In my last Page XX column I promised a rule for a rare instance of procedural resolution. This occurs when the caller of the scene wants to be surprised by the outcome of an external event. I admit to being surprised that people want this, but it turns out that a few groups do. It does fit certain genres where the group works together toward a common goal that regularly repeats itself. This might apply to series set in the worlds of sport, the arts, or around other occupations.
In the standard procedural system seen in Hillfolk, you fail more frequently than you would in a standard adventure-oriented RPG. Compelling drama arises from failure, from the tightening of the screws on the characters. So the system skews to that, just as action and investigation games like GUMSHOE and 13th Age favor success.
By contrast, the Surprise Outcome resolution option outlined below assumes a 50/50 shot of success, which you can calibrate in whichever direction you prefer to allow for the desired possibility of surprise.
Surprise Outcome Procedural Resolution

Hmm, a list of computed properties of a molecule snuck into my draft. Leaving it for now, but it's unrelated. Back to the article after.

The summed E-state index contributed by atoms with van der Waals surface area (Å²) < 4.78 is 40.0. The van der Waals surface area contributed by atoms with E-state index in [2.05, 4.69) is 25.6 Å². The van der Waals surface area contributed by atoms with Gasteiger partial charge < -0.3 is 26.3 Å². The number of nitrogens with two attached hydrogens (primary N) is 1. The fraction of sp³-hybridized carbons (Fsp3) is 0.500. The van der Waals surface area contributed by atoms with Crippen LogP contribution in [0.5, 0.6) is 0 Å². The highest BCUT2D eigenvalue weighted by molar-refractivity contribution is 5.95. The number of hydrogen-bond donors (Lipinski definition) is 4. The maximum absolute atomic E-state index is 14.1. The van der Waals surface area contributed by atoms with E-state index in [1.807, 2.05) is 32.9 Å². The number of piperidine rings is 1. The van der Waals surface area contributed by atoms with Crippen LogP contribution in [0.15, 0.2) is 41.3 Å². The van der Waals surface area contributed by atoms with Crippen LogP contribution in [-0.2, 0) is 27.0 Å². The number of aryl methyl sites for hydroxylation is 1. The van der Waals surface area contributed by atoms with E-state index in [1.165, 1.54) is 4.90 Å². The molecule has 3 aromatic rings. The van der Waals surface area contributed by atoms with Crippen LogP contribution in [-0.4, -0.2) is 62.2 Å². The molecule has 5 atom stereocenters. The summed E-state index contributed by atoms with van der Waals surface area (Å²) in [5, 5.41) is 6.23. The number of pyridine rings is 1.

The caller poses a yes or no question about a possible procedural outcome:
“Will Chessboard win the race, beating Percival’s horse?”
“Will our band have a great gig?”
“Will this be the time when one of the firefighters gets hurt?”
The caller then draws a card from a freshly shuffled deck. If the result is an 8 or higher, the answer to the question is Yes. If not, the answer is No.
When the card is revealed, the scene caller narrates accordingly, then frames the dramatic interaction arising from it.
A surprise procedural outcome never counts as a scene unto itself. It is always a prelude to a scene.
Callers seeking additional complication can specify any card as the target to hit, allowing adjustment of the odds upwards or downwards from roughly even. (Well, 54%, but this is DramaSystem so who’s counting?) I’m not sure why you’d bother to call for a surprise and then skew the odds to lessen the chance of having one, but there you go. Each card represents a difference in odds of roughly 7%. So if you want a 21% chance of success, make the target a Queen or better. For a slim 21% chance of failure, make it a 5 or better.
DramaSystem doesn’t use dice or coins or spinners but if you’d rather substitute a randomizing method of your choice, it is unlikely that the Great Pelgrane will swoop from its perch in Clapham Common to devour you.